Warren campaign details first-ever television ad buys in a new memo originally appeared on abcnews.go.com
Presidential candidate Elizabeth Warren is making a major investment in her first set of television ads in the presidential race, marking a new phase of her campaign focused on reaching out to a wider span of voters.
Warren’s campaign is buying ads in the first states in the nation to vote — Iowa, New Hampshire, Nevada and South Carolina — and plans to spend eight figures on both television and digital ads as they head into the fall, according to a memo from campaign manager Roger Lau that was sent to supporters on Tuesday morning.
It’s one of the largest investments in media advertising announced by any of the presidential campaigns in the cycle thus far.
Warren, who has seen a steady rise in the polls over the summer months paired with successful debate performances and large turnout at recent rallies, hit a new peak over the weekend when she came the closest yet with front runner Joe Biden in an Iowa poll since the race began. Released last weekend, the poll from the Des Moines Register and CNN showed a virtual tie, with Warren holding onto a two-point lead over Biden but within the margin of error. Vermont Sen. Bernie Sanders fell to a distant third.
"We're launching an eight-figure digital and TV advertising campaign in Iowa, New Hampshire, Nevada, and South Carolina to make sure we're getting Elizabeth's plans for big, structural change in front of voters and caucus-goers," Lau wrote in the memo. "If you've been to one of our campaign events in the early states or across the country, chances are you might be part of our ads."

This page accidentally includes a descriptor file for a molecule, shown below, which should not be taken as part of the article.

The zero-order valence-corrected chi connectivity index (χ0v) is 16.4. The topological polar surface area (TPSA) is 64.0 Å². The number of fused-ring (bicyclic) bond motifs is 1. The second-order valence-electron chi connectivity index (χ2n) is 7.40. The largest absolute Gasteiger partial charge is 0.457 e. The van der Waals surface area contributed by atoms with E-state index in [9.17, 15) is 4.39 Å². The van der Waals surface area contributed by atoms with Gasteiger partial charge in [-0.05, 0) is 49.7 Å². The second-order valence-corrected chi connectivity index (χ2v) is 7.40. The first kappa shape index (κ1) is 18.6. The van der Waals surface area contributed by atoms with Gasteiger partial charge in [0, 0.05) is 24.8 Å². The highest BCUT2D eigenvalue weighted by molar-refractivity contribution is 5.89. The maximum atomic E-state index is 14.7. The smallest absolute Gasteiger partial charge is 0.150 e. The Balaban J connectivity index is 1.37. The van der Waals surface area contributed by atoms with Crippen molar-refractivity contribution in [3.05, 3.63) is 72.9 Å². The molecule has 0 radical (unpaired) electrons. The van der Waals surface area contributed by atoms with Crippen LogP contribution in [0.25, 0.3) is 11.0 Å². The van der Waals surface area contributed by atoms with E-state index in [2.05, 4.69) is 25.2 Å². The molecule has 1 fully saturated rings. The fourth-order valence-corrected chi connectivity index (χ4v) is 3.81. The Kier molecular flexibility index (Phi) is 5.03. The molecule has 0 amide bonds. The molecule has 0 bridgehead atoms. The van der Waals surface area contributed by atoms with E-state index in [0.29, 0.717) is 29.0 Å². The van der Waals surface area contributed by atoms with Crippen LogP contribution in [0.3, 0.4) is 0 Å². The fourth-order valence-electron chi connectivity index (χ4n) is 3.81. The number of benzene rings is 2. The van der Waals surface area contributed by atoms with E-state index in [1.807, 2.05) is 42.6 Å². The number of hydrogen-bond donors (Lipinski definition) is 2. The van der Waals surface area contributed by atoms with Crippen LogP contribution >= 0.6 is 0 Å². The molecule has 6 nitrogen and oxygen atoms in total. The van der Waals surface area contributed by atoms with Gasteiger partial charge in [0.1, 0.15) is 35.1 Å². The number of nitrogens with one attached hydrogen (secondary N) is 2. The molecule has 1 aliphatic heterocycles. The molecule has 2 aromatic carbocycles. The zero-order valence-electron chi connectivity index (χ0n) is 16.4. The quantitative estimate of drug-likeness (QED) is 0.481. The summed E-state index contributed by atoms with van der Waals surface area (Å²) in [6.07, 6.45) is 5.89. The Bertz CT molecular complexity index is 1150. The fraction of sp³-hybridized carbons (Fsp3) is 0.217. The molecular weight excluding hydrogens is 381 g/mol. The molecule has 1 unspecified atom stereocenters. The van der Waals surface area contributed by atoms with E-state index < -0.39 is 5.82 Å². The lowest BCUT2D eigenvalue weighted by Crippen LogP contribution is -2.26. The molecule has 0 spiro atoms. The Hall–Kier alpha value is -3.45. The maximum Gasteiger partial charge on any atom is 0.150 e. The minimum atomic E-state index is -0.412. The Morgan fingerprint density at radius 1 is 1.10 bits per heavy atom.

The campaign did not give a breakdown of how much of the eight-figure budget would go toward which type of media — or how many tens of millions they would sink into the effort — but Lau wrote in the memo that they planned to spend more on "digital than old-school broadcast television."
The memo included three "samples" of what the ads will look like. Each focus on corruption, flashing clips of President Donald Trump, and her plans to "fix it."
"I know what’s wrong, I know how to fix it," Warren says in the ads. Most include shots of some of her biggest rallies, mixed with more intimate shots of her and supporters on farms or in their homes.
The decision to spend more online highlights a trend of the 2020 cycle to put more money into reaching voters on social platforms, which allow campaigns to pick and choose who they target, rather than traditional TV, which is a more blanket medium that hits anyone tuned into the channel when it airs.
So far, the only other Democratic candidate who has spent eight figures on digital and television ads is billionaire candidate Tom Steyer, who has spent over $18.5 million, with about $11.4 million of that going to television air time and $7.1 million on online ads.
In comparison, Warren, as of last week, has spent just under $5 million on Facebook and Google ads, according to digital ad transparency data.